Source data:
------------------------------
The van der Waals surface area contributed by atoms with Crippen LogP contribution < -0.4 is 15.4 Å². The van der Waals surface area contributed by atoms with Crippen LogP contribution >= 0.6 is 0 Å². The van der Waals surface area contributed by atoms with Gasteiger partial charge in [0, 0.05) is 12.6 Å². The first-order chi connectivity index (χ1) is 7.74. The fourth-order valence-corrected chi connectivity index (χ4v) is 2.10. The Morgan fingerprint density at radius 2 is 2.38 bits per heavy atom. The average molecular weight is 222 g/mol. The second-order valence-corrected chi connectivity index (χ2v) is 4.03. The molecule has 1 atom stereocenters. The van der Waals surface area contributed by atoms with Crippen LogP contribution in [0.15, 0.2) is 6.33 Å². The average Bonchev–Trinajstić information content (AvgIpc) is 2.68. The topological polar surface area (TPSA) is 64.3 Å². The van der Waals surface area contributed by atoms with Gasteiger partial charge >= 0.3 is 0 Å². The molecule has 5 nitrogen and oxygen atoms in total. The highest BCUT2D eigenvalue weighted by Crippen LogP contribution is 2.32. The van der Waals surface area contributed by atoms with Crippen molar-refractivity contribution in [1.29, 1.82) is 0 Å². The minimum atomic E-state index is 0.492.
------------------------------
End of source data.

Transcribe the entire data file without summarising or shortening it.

The van der Waals surface area contributed by atoms with Crippen LogP contribution < -0.4 is 15.4 Å². The van der Waals surface area contributed by atoms with Crippen LogP contribution >= 0.6 is 0 Å². The van der Waals surface area contributed by atoms with Gasteiger partial charge in [0, 0.05) is 12.6 Å². The first-order chi connectivity index (χ1) is 7.74. The fourth-order valence-corrected chi connectivity index (χ4v) is 2.10. The Morgan fingerprint density at radius 2 is 2.38 bits per heavy atom. The average molecular weight is 222 g/mol. The second-order valence-corrected chi connectivity index (χ2v) is 4.03. The molecule has 1 atom stereocenters. The van der Waals surface area contributed by atoms with Crippen LogP contribution in [0.15, 0.2) is 6.33 Å². The average Bonchev–Trinajstić information content (AvgIpc) is 2.68. The topological polar surface area (TPSA) is 64.3 Å². The van der Waals surface area contributed by atoms with Gasteiger partial charge >= 0.3 is 0 Å². The molecule has 5 nitrogen and oxygen atoms in total. The highest BCUT2D eigenvalue weighted by Crippen LogP contribution is 2.32. The van der Waals surface area contributed by atoms with Crippen molar-refractivity contribution in [1.29, 1.82) is 0 Å². The minimum atomic E-state index is 0.492.